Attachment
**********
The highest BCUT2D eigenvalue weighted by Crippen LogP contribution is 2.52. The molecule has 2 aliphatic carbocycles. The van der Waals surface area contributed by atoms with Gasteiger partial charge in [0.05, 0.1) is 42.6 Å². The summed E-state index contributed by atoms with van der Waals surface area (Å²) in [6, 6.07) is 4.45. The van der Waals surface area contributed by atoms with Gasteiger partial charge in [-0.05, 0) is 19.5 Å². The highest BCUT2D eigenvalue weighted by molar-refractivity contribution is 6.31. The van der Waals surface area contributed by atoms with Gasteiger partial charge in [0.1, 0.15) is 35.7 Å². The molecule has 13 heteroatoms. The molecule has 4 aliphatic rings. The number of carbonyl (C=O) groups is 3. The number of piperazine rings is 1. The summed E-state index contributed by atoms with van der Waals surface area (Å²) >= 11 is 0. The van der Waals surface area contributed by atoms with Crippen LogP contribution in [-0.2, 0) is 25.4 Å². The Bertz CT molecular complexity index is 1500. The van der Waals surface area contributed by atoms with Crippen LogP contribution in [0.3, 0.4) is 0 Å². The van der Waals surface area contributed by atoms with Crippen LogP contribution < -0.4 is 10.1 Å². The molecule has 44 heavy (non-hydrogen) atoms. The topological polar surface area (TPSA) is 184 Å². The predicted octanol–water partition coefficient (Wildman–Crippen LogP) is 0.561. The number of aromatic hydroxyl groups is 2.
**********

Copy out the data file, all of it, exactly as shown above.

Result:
The highest BCUT2D eigenvalue weighted by Crippen LogP contribution is 2.52. The molecule has 2 aliphatic carbocycles. The van der Waals surface area contributed by atoms with Gasteiger partial charge in [0.05, 0.1) is 42.6 Å². The summed E-state index contributed by atoms with van der Waals surface area (Å²) in [6, 6.07) is 4.45. The van der Waals surface area contributed by atoms with Gasteiger partial charge in [-0.05, 0) is 19.5 Å². The highest BCUT2D eigenvalue weighted by molar-refractivity contribution is 6.31. The van der Waals surface area contributed by atoms with Gasteiger partial charge in [0.1, 0.15) is 35.7 Å². The molecule has 13 heteroatoms. The molecule has 4 aliphatic rings. The number of carbonyl (C=O) groups is 3. The number of piperazine rings is 1. The summed E-state index contributed by atoms with van der Waals surface area (Å²) >= 11 is 0. The van der Waals surface area contributed by atoms with Crippen LogP contribution in [-0.2, 0) is 25.4 Å². The Bertz CT molecular complexity index is 1500. The van der Waals surface area contributed by atoms with Crippen LogP contribution in [0.3, 0.4) is 0 Å². The van der Waals surface area contributed by atoms with Crippen LogP contribution < -0.4 is 10.1 Å². The molecule has 44 heavy (non-hydrogen) atoms. The topological polar surface area (TPSA) is 184 Å². The predicted octanol–water partition coefficient (Wildman–Crippen LogP) is 0.561. The number of aromatic hydroxyl groups is 2.